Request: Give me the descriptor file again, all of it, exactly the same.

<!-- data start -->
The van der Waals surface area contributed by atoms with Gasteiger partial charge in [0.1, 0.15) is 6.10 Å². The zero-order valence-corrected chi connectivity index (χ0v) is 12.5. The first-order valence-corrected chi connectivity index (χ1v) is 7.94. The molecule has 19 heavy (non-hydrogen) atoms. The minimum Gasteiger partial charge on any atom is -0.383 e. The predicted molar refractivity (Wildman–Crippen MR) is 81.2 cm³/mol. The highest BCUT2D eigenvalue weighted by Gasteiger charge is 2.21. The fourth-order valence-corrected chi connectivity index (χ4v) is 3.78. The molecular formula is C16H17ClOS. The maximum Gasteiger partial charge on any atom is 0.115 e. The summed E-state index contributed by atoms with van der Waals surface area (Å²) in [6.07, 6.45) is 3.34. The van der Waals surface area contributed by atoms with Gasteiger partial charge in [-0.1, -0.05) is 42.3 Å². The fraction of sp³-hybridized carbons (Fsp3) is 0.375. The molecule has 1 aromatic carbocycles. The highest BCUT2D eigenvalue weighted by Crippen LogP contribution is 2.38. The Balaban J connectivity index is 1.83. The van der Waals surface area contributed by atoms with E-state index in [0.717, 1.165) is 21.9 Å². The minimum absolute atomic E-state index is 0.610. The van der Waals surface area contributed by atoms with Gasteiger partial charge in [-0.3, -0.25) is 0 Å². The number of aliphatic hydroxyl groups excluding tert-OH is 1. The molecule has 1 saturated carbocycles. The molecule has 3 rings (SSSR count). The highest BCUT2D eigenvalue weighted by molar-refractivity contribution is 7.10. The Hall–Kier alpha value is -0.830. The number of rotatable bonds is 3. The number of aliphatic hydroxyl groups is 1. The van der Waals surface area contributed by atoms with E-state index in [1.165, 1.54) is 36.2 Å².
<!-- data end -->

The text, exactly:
The van der Waals surface area contributed by atoms with Gasteiger partial charge in [0.1, 0.15) is 6.10 Å². The zero-order valence-corrected chi connectivity index (χ0v) is 12.5. The first-order valence-corrected chi connectivity index (χ1v) is 7.94. The molecule has 19 heavy (non-hydrogen) atoms. The minimum Gasteiger partial charge on any atom is -0.383 e. The predicted molar refractivity (Wildman–Crippen MR) is 81.2 cm³/mol. The highest BCUT2D eigenvalue weighted by Gasteiger charge is 2.21. The fourth-order valence-corrected chi connectivity index (χ4v) is 3.78. The molecular formula is C16H17ClOS. The maximum Gasteiger partial charge on any atom is 0.115 e. The summed E-state index contributed by atoms with van der Waals surface area (Å²) in [6.07, 6.45) is 3.34. The van der Waals surface area contributed by atoms with Gasteiger partial charge in [-0.1, -0.05) is 42.3 Å². The fraction of sp³-hybridized carbons (Fsp3) is 0.375. The molecule has 1 aromatic carbocycles. The highest BCUT2D eigenvalue weighted by Crippen LogP contribution is 2.38. The Balaban J connectivity index is 1.83. The van der Waals surface area contributed by atoms with E-state index in [0.717, 1.165) is 21.9 Å². The minimum absolute atomic E-state index is 0.610. The van der Waals surface area contributed by atoms with Gasteiger partial charge in [-0.3, -0.25) is 0 Å². The number of aliphatic hydroxyl groups excluding tert-OH is 1. The molecule has 1 saturated carbocycles. The molecule has 3 rings (SSSR count). The highest BCUT2D eigenvalue weighted by molar-refractivity contribution is 7.10. The Hall–Kier alpha value is -0.830. The number of rotatable bonds is 3. The number of aliphatic hydroxyl groups is 1. The van der Waals surface area contributed by atoms with E-state index in [1.165, 1.54) is 36.2 Å².